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Ringneck, Chinese Pheasant, Ditch Chicken

Ring-Necked Pheasant

As the state bird of South Dakota, the Ring-necked Pheasant is the quintessential upland game bird. Yet, as American as apple pie as this bird may seem and as populous as it is across the states, it has its roots in Asia. In 1881, 21 Ringnecks were imported from Shanghai, China to Oregon. From there the birds flourished and within decades they could be found from coast to coast. As agricultural practices changed through out the 20th century, the Ring-necked Peasant found a niche in the changing habitat that enabled it to thrive without being discordant with the native species of the area. Today it is known for being one of the most hunted birds in the world.

Because of captive breeding and the accompanying hybridization, there are many color variations of the male pheasant. A mature cock will have a red, bare face with an iridescent green head. This bird will have a white ring around his neck and a maroon neck. The birds flanks will have a tendency to be orange in color, though this may vary to be much whiter or, conversely, darker. A mature cock will be between 30 to 36 inches long, with at least half of its length being attributed to its long black-barred tail plumes. In actuality, the Ring-necked Pheasant will weigh less than three pounds.

These birds feed in the mornings and can be found in overgrown agricultural fields and cornfields. As the crops begin to be harvested they will push into thicker cover like marsh or woodlands. During the midday hours, these birds enjoy sunning themselves along hillsides or fencerows and field edges. The Ring-necked pheasants return to the fields in the afternoon for more feeding. At dusk they head for their roosting cover in the shrubs or high clover.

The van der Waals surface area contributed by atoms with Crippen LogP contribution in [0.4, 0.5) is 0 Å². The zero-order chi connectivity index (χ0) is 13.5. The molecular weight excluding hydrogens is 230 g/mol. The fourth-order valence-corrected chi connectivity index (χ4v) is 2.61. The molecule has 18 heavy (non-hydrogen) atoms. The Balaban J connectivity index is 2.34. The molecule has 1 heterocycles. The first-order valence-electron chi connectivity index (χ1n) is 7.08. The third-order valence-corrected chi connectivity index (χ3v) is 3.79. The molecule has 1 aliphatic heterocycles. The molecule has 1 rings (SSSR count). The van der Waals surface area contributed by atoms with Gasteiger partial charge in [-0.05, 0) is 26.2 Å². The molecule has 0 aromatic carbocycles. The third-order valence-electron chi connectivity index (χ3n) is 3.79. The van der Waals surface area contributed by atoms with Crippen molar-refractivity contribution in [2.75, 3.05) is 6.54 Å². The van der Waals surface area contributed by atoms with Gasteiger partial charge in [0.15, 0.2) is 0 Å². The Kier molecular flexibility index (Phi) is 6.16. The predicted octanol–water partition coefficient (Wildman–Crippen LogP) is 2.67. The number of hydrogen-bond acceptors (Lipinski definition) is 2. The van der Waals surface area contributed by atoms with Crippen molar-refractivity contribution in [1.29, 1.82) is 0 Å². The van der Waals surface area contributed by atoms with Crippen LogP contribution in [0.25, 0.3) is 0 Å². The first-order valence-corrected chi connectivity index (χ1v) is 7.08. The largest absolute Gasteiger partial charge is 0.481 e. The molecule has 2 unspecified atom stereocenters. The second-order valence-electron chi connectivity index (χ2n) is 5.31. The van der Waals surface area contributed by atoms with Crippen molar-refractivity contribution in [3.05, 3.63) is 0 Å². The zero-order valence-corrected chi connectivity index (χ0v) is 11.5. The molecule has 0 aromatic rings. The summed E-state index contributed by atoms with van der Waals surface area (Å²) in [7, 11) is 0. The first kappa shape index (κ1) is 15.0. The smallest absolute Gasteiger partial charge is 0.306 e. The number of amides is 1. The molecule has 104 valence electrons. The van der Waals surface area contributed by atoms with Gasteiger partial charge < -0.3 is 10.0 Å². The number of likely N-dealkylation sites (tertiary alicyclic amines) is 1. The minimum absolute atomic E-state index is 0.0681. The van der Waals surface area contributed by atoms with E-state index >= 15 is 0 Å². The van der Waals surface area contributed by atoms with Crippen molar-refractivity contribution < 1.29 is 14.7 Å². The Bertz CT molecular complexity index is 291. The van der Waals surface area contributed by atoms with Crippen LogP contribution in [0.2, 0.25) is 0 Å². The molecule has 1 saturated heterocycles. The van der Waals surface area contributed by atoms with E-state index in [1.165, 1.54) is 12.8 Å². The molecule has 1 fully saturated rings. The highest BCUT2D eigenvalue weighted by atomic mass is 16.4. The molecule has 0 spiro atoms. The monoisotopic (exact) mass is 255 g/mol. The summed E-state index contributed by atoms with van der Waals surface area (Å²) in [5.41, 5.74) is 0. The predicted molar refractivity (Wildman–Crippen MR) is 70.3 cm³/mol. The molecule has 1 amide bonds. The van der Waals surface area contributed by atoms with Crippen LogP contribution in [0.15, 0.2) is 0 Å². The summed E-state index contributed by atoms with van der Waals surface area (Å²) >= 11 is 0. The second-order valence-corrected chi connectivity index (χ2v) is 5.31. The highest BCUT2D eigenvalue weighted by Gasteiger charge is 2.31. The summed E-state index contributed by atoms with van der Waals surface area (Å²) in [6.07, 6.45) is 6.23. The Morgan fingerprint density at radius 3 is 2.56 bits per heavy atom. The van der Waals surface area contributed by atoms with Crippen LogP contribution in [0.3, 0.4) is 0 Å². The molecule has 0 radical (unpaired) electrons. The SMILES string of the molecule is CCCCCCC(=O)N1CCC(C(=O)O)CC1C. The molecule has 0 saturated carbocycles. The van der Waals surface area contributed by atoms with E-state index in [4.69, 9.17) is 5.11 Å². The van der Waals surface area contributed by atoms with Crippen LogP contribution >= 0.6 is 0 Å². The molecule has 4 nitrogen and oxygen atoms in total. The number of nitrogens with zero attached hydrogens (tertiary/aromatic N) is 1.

With approaching winter, this species will duck into the cover of willow and thickets, taking shelter from the wind. Ring-necked Pheasants are made more skittish with wind and it is important for both dog and hunter to attempt to utilize the direction – or constantly changing direction – of the wind to their advantage. Moving into the wind, can mask the hunter's sound. Rain can also be advantageous, as it will cause these birds to hold tighter before flushing.

Hunting these birds with a close working, slower dog and a faster, wide-ranging dog can be advantageous when combing the fields. It is important to remember to take aim at the forward third of this bird because of its long tail. Many a shooter will make the mistake of aiming for the center of the target and actually hitting the tail. A 20 gauge with a modified choke is a superb choice in thick cover, but a 12 gauge is also very popular and excellent for the open fields of the West and Midwestern United States.